I want to learn koine Greek. Does any one know the best way to go about learning it?
Also how different is it from Greek that is spoke today?
The Greek in the New Testament is the so-called koine ‘common language’. Based originally on the Greek of Athens, it was circulated throughout Alexander the Great’s empire.
Thank you. Do you know of any good sources to learn from?
Modern Greek has many differences in grammar and even in vocabulary but learning it does help a lot in understanding Koine Greek, so you may consider learning it here on Lingq.
On the other hand, there is also Attic Greek. This one is very similar to Koine. Koine was initially based on the so-called “Great Attic” dialect, although it deviated from it to some extent over time. Still, it may pay to learn from a good book about Attic Greek, because there is simply a wider choice for it.
I like the Reading Greek series to get you started, because it is based on reading texts and it introduces you to the grammar and vocabulary gradually. To better memorize the vocabulary there are available Anki cards and a Memrise course: JACT Reading Greek Vocabulary - by andrew_branchflower - Memrise
After you have gone through it, get an online version of the Greek Bible and read a bit everyday. For a beginner the only difficulties in switching to the bible (Koine Greek) from Attic (the main form taught in Reading Greek) is getting used to the tt → ss change (Attic glotta, tongue, becomes glossa; attic thalatta becomes thalassa and so on; this comes from the Ionic dialect which is also prsented in "Reading Greek) and to some changes verb forms, mostly because in Koine they are sometimes more regular than in Attic.
This is one of the sites that offer the New Testament in Greek with clickable words that show meaning and grammatical analysis: Greek New Testament Reader with Word Parsing, Morphology, and Dictionary, Lexicon.
I used to use a different site that also offered multilingual parallel texts and, besides the New Testament, also had the Septuaging Greek translation of the Old Testament, but I can’t find it right now. You can always open another tab with an English version.
Hi Ftornay, your comments are always valuable and useful. So the gap between Modern Greek and Koine is smaller than the gap between Koine and Homeric Greek?
Hi, Jokojoko and thank you.
That’ hard to say. Notice that both Homeric Greek and Koine Greek only exist nowadays as written languages. In pronunciation, for example, Koine is pretty close to modern Greek even if it still retained some more conservative features, such as ypsilon pronounced as “French u / Gernan ü”. On the other hand a lot of grammar would still have been recognizable by someone from Homeric times. Some verbal moods that are absolutely absent from modern Greek still appeared occasionally in Koine, such as the optative and Koine used infinitives as a normal feature of the language, whereas they are absent from moder Greek.
To compound the problem, Greek speakers in Hellenistic and Roman times were very familiar with both Homeric and classic Attic. Classic Attic was considered by many a literary standard and a “proper” way to write and most texts live in a continuum from almost perfect Attic (for example, the works of Lucian of Samosata and the other “atticists”) to a rather “vulgar” tongue close to the vernacular with everything in the middle.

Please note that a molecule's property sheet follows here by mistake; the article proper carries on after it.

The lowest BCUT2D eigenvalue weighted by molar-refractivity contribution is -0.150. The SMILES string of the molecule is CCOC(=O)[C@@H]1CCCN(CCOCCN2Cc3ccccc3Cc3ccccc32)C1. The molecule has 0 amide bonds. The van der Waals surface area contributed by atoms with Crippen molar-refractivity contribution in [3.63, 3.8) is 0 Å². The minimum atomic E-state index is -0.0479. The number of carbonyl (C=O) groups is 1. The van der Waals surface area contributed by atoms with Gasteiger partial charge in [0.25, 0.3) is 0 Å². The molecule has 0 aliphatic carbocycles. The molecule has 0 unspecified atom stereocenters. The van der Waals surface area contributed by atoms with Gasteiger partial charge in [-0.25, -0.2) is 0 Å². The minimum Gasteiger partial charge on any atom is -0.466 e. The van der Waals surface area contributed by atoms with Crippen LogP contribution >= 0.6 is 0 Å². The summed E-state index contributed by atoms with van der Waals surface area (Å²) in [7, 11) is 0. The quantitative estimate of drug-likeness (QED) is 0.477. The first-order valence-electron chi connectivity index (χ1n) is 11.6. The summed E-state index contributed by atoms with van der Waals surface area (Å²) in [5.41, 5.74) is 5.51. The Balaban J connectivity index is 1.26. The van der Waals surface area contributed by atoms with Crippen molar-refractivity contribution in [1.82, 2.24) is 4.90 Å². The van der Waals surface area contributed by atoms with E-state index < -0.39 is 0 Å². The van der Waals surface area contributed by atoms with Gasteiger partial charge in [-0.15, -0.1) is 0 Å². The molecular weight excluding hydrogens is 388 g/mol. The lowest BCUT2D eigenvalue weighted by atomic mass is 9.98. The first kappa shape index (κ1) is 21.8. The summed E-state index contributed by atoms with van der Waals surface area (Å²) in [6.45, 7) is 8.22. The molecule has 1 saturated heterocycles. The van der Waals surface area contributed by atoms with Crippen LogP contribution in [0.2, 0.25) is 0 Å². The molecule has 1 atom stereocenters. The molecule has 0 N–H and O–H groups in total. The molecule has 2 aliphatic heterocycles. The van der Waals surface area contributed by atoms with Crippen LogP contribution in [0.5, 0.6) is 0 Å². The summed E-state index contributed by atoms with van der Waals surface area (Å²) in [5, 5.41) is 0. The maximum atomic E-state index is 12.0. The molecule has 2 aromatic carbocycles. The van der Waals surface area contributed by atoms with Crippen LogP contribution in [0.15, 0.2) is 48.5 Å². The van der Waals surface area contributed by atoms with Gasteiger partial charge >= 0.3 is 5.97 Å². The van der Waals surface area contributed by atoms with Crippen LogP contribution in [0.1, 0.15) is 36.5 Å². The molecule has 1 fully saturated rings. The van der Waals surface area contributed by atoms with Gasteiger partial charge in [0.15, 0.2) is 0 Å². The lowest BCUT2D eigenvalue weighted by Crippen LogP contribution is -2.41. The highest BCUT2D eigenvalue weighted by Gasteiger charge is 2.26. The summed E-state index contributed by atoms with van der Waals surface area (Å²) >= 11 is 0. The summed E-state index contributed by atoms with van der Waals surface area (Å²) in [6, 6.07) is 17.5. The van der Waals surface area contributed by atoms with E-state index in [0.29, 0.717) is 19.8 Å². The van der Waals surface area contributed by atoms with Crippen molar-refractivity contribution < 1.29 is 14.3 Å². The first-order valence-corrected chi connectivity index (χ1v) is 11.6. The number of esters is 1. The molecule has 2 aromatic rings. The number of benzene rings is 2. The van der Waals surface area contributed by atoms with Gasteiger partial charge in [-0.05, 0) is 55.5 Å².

So, which is further is very dubious and debatable. Languages evolve continuously. From the probable first version of the Illyad (maybe 4th century BC=?) to the writing of the New Testament there is a 500 year gap. From the second date to our times 2000 years have elapsed. So, I would say that Koine was closer to Homeric Greek than to modern Greek, but at the end of the day they are different dialects and stages of the same language. Just as Caesar’s works and modern Spanish are stages of the same evolving tongue.
I learned Koine Greek in graduate school. There are a lot of resources published in the United States because Koine Greek is the language of the New Testament. One good book for beginners is A Primer of Biblical Greek by Clayton Croy. If you want to get a good sense of how the language works, there is a Youtube account called Daily Dose of Greek which translates verses of the Bible and provides grammatical and syntactical explanations.
I have lived in Greece for a couple of years and Modern Greek is very different but you can tell that Koine Greek is the basis of it. Maybe a good analogy is the difference between Middle English and Modern English.
Let me know if I can help you in any way!
This is a great website for reconstructed Koine Greek. When listened to it is much closer to Modern Greek than Erasmian Greek, https://www.koinegreek.com . There are also short movies of the Gospel of Mark narrated straight from the Bible which are excellently done. Treating Koine Greek like a living language is a much more intimate way of learning Koine than just scholarly study. Koine Greek - YouTube
I spent a few months learning Modern Greek to give myself a base before trying Koine (used Pimsleur Greek 1; LingQ ministories; etc). After hitting about 1200-1300 known words (in the Modern language), I have found the Koine in the apostle John’s epistles surprisingly approachable. I believe I will be able to continue LingQing through the New Testament in this enjoyable fashion as I could with newer Modern Greek materials. I want to learn Koine in the opposite order as it is often taught in seminaries: first acquiring the language through reading, then exploring the deeper grammatical concepts like I would with other languages.
I forgot to mention that I also dabbled in Mango Languages’ short Koine Greek course before starting to read Koine. It gave me a sample of the grammar/vocabulary of the older dialect with audio using the modern pronunciation. In my opinion, it is not strong enough to be a long-term source, but it is worth checking out towards the beginning!